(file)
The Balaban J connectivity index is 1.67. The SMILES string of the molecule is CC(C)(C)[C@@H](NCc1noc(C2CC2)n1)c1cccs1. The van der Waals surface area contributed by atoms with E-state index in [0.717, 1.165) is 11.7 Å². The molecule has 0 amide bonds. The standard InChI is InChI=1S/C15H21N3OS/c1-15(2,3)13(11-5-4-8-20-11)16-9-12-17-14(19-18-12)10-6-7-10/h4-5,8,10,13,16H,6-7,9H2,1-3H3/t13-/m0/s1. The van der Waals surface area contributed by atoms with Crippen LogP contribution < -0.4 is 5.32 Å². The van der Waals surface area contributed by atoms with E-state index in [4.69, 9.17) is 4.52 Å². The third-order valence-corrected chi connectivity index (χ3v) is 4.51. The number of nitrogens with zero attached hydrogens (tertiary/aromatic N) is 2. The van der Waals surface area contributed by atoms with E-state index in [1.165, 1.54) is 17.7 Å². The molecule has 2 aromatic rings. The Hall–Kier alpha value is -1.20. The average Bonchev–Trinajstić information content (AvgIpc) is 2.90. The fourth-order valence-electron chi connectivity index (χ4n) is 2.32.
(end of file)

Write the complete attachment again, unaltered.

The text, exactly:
The Balaban J connectivity index is 1.67. The SMILES string of the molecule is CC(C)(C)[C@@H](NCc1noc(C2CC2)n1)c1cccs1. The van der Waals surface area contributed by atoms with E-state index in [0.717, 1.165) is 11.7 Å². The molecule has 0 amide bonds. The standard InChI is InChI=1S/C15H21N3OS/c1-15(2,3)13(11-5-4-8-20-11)16-9-12-17-14(19-18-12)10-6-7-10/h4-5,8,10,13,16H,6-7,9H2,1-3H3/t13-/m0/s1. The van der Waals surface area contributed by atoms with Crippen LogP contribution < -0.4 is 5.32 Å². The van der Waals surface area contributed by atoms with E-state index in [4.69, 9.17) is 4.52 Å². The third-order valence-corrected chi connectivity index (χ3v) is 4.51. The number of nitrogens with zero attached hydrogens (tertiary/aromatic N) is 2. The van der Waals surface area contributed by atoms with E-state index in [1.165, 1.54) is 17.7 Å². The molecule has 2 aromatic rings. The Hall–Kier alpha value is -1.20. The average Bonchev–Trinajstić information content (AvgIpc) is 2.90. The fourth-order valence-electron chi connectivity index (χ4n) is 2.32.